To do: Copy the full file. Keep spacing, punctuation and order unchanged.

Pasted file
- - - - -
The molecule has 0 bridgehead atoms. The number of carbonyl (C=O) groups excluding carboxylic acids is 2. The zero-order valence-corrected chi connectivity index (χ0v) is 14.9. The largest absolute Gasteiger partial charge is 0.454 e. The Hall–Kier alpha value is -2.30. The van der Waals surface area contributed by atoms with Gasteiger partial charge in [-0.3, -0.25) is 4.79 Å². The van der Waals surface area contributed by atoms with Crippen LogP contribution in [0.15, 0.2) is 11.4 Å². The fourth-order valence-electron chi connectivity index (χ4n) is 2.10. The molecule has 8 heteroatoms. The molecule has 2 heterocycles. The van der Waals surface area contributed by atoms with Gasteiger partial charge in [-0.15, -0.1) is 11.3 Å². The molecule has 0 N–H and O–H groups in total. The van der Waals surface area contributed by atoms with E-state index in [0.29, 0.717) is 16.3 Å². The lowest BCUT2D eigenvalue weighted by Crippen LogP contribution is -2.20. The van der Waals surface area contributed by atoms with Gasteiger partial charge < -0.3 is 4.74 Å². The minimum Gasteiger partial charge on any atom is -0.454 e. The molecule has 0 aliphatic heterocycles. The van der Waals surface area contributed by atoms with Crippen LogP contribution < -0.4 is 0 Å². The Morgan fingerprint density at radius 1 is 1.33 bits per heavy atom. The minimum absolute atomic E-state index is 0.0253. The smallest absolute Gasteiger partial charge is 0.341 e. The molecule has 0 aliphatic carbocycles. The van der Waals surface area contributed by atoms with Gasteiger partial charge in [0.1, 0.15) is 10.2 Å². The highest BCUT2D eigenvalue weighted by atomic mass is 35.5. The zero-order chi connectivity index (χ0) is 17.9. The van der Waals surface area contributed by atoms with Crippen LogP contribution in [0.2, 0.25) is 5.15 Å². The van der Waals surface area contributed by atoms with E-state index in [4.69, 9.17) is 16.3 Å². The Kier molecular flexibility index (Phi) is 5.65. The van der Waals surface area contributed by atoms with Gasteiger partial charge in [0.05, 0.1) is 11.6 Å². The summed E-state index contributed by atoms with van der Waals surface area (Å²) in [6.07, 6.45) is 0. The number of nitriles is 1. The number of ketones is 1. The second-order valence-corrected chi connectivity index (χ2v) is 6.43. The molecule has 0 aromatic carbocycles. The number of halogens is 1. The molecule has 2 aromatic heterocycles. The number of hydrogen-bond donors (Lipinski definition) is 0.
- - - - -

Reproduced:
The molecule has 0 bridgehead atoms. The number of carbonyl (C=O) groups excluding carboxylic acids is 2. The zero-order valence-corrected chi connectivity index (χ0v) is 14.9. The largest absolute Gasteiger partial charge is 0.454 e. The Hall–Kier alpha value is -2.30. The van der Waals surface area contributed by atoms with Gasteiger partial charge in [-0.3, -0.25) is 4.79 Å². The van der Waals surface area contributed by atoms with Crippen LogP contribution in [0.15, 0.2) is 11.4 Å². The fourth-order valence-electron chi connectivity index (χ4n) is 2.10. The molecule has 8 heteroatoms. The molecule has 2 heterocycles. The van der Waals surface area contributed by atoms with Gasteiger partial charge in [-0.15, -0.1) is 11.3 Å². The molecule has 0 N–H and O–H groups in total. The van der Waals surface area contributed by atoms with E-state index in [0.29, 0.717) is 16.3 Å². The lowest BCUT2D eigenvalue weighted by Crippen LogP contribution is -2.20. The van der Waals surface area contributed by atoms with Gasteiger partial charge < -0.3 is 4.74 Å². The minimum Gasteiger partial charge on any atom is -0.454 e. The molecule has 0 aliphatic heterocycles. The van der Waals surface area contributed by atoms with Crippen LogP contribution < -0.4 is 0 Å². The Morgan fingerprint density at radius 1 is 1.33 bits per heavy atom. The minimum absolute atomic E-state index is 0.0253. The smallest absolute Gasteiger partial charge is 0.341 e. The molecule has 0 aliphatic carbocycles. The van der Waals surface area contributed by atoms with Gasteiger partial charge in [0.1, 0.15) is 10.2 Å². The highest BCUT2D eigenvalue weighted by atomic mass is 35.5. The zero-order chi connectivity index (χ0) is 17.9. The van der Waals surface area contributed by atoms with Crippen LogP contribution in [0.2, 0.25) is 5.15 Å². The van der Waals surface area contributed by atoms with E-state index in [4.69, 9.17) is 16.3 Å². The Kier molecular flexibility index (Phi) is 5.65. The van der Waals surface area contributed by atoms with Gasteiger partial charge in [0.05, 0.1) is 11.6 Å². The summed E-state index contributed by atoms with van der Waals surface area (Å²) in [6.07, 6.45) is 0. The number of nitriles is 1. The number of ketones is 1. The second-order valence-corrected chi connectivity index (χ2v) is 6.43. The molecule has 0 aromatic carbocycles. The number of halogens is 1. The molecule has 2 aromatic heterocycles. The number of hydrogen-bond donors (Lipinski definition) is 0.